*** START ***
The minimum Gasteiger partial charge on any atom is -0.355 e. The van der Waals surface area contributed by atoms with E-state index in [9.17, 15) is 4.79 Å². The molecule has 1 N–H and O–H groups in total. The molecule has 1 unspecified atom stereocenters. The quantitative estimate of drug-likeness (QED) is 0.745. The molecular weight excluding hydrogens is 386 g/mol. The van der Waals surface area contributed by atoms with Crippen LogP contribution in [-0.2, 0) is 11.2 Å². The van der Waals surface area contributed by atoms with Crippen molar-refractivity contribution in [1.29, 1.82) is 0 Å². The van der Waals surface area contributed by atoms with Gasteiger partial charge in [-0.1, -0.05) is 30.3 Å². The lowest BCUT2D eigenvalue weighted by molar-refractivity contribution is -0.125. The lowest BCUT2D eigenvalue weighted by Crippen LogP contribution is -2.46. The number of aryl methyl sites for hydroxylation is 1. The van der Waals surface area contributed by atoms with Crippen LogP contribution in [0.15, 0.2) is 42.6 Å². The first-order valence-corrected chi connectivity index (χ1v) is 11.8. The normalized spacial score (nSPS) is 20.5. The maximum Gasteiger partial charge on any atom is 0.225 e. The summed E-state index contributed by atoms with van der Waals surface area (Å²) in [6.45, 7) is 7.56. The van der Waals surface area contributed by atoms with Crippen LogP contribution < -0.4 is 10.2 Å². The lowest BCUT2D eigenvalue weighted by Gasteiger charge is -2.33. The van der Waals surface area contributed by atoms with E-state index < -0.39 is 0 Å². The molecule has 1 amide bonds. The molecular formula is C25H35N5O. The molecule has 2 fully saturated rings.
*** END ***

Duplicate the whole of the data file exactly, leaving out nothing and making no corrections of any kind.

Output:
The minimum Gasteiger partial charge on any atom is -0.355 e. The van der Waals surface area contributed by atoms with E-state index in [9.17, 15) is 4.79 Å². The molecule has 1 N–H and O–H groups in total. The molecule has 1 unspecified atom stereocenters. The quantitative estimate of drug-likeness (QED) is 0.745. The molecular weight excluding hydrogens is 386 g/mol. The van der Waals surface area contributed by atoms with Crippen LogP contribution in [-0.2, 0) is 11.2 Å². The van der Waals surface area contributed by atoms with Crippen molar-refractivity contribution in [1.29, 1.82) is 0 Å². The van der Waals surface area contributed by atoms with Gasteiger partial charge in [-0.1, -0.05) is 30.3 Å². The lowest BCUT2D eigenvalue weighted by molar-refractivity contribution is -0.125. The lowest BCUT2D eigenvalue weighted by Crippen LogP contribution is -2.46. The number of aryl methyl sites for hydroxylation is 1. The van der Waals surface area contributed by atoms with Crippen LogP contribution in [0.15, 0.2) is 42.6 Å². The first-order valence-corrected chi connectivity index (χ1v) is 11.8. The normalized spacial score (nSPS) is 20.5. The maximum Gasteiger partial charge on any atom is 0.225 e. The summed E-state index contributed by atoms with van der Waals surface area (Å²) in [6.45, 7) is 7.56. The van der Waals surface area contributed by atoms with Crippen LogP contribution < -0.4 is 10.2 Å². The lowest BCUT2D eigenvalue weighted by Gasteiger charge is -2.33. The van der Waals surface area contributed by atoms with E-state index < -0.39 is 0 Å². The molecule has 1 amide bonds. The molecular formula is C25H35N5O. The molecule has 2 fully saturated rings.